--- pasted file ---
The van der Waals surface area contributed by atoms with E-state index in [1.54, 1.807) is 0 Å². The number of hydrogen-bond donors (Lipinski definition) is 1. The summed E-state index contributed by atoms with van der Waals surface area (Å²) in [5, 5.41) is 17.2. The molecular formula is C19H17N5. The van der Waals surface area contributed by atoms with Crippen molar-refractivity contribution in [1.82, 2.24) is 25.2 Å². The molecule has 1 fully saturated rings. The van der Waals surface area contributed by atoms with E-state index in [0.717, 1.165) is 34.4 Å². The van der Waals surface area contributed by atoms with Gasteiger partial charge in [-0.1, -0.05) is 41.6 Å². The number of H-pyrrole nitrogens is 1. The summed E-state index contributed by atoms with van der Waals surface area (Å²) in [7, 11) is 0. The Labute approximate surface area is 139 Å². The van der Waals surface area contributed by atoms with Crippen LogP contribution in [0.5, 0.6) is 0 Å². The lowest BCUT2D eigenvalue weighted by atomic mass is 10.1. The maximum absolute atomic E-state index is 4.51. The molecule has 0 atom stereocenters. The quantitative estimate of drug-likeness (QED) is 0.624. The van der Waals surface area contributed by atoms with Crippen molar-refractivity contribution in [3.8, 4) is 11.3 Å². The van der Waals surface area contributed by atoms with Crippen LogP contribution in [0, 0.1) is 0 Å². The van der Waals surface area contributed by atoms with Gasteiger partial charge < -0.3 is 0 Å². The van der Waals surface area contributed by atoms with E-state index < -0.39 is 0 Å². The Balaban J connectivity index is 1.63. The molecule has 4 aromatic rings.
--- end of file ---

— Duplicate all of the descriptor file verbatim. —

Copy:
The van der Waals surface area contributed by atoms with E-state index in [1.54, 1.807) is 0 Å². The number of hydrogen-bond donors (Lipinski definition) is 1. The summed E-state index contributed by atoms with van der Waals surface area (Å²) in [5, 5.41) is 17.2. The molecular formula is C19H17N5. The van der Waals surface area contributed by atoms with Crippen molar-refractivity contribution in [1.82, 2.24) is 25.2 Å². The molecule has 1 fully saturated rings. The van der Waals surface area contributed by atoms with E-state index in [0.717, 1.165) is 34.4 Å². The van der Waals surface area contributed by atoms with Gasteiger partial charge in [-0.1, -0.05) is 41.6 Å². The number of H-pyrrole nitrogens is 1. The summed E-state index contributed by atoms with van der Waals surface area (Å²) in [7, 11) is 0. The Labute approximate surface area is 139 Å². The van der Waals surface area contributed by atoms with Crippen LogP contribution in [0.5, 0.6) is 0 Å². The lowest BCUT2D eigenvalue weighted by atomic mass is 10.1. The maximum absolute atomic E-state index is 4.51. The molecule has 0 atom stereocenters. The quantitative estimate of drug-likeness (QED) is 0.624. The van der Waals surface area contributed by atoms with Crippen molar-refractivity contribution in [3.8, 4) is 11.3 Å². The van der Waals surface area contributed by atoms with Crippen LogP contribution in [0, 0.1) is 0 Å². The van der Waals surface area contributed by atoms with Gasteiger partial charge < -0.3 is 0 Å². The van der Waals surface area contributed by atoms with E-state index < -0.39 is 0 Å². The Balaban J connectivity index is 1.63. The molecule has 4 aromatic rings.